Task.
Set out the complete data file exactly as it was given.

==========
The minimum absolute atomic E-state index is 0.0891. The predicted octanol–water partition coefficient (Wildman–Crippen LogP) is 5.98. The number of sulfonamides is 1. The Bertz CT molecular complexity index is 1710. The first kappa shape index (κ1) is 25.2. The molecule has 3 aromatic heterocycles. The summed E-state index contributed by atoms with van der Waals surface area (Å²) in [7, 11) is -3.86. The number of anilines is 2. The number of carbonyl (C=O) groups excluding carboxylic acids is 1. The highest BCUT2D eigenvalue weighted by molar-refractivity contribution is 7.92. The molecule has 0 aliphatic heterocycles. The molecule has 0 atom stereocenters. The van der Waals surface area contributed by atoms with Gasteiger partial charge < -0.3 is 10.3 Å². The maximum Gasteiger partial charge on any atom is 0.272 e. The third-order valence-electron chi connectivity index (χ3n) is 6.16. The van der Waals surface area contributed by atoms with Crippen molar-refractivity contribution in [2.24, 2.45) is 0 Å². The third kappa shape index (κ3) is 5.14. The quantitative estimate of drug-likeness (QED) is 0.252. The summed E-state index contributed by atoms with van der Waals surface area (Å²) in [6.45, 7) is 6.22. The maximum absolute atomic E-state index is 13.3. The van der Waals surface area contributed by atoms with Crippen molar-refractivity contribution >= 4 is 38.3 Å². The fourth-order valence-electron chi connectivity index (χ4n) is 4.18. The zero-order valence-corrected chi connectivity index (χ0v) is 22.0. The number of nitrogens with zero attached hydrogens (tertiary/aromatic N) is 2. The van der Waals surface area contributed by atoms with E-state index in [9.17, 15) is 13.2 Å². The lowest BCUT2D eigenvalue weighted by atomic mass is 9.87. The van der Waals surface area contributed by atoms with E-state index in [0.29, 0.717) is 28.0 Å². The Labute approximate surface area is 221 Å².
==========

The minimum absolute atomic E-state index is 0.0891. The predicted octanol–water partition coefficient (Wildman–Crippen LogP) is 5.98. The number of sulfonamides is 1. The Bertz CT molecular complexity index is 1710. The first kappa shape index (κ1) is 25.2. The molecule has 3 aromatic heterocycles. The summed E-state index contributed by atoms with van der Waals surface area (Å²) in [7, 11) is -3.86. The number of anilines is 2. The number of carbonyl (C=O) groups excluding carboxylic acids is 1. The highest BCUT2D eigenvalue weighted by molar-refractivity contribution is 7.92. The molecule has 0 aliphatic heterocycles. The molecule has 0 atom stereocenters. The van der Waals surface area contributed by atoms with Gasteiger partial charge < -0.3 is 10.3 Å². The maximum Gasteiger partial charge on any atom is 0.272 e. The third-order valence-electron chi connectivity index (χ3n) is 6.16. The van der Waals surface area contributed by atoms with Crippen molar-refractivity contribution in [2.24, 2.45) is 0 Å². The third kappa shape index (κ3) is 5.14. The quantitative estimate of drug-likeness (QED) is 0.252. The summed E-state index contributed by atoms with van der Waals surface area (Å²) in [6.45, 7) is 6.22. The maximum absolute atomic E-state index is 13.3. The van der Waals surface area contributed by atoms with Crippen molar-refractivity contribution >= 4 is 38.3 Å². The fourth-order valence-electron chi connectivity index (χ4n) is 4.18. The zero-order valence-corrected chi connectivity index (χ0v) is 22.0. The number of nitrogens with zero attached hydrogens (tertiary/aromatic N) is 2. The van der Waals surface area contributed by atoms with E-state index in [9.17, 15) is 13.2 Å². The lowest BCUT2D eigenvalue weighted by atomic mass is 9.87. The van der Waals surface area contributed by atoms with E-state index in [0.29, 0.717) is 28.0 Å². The Labute approximate surface area is 221 Å².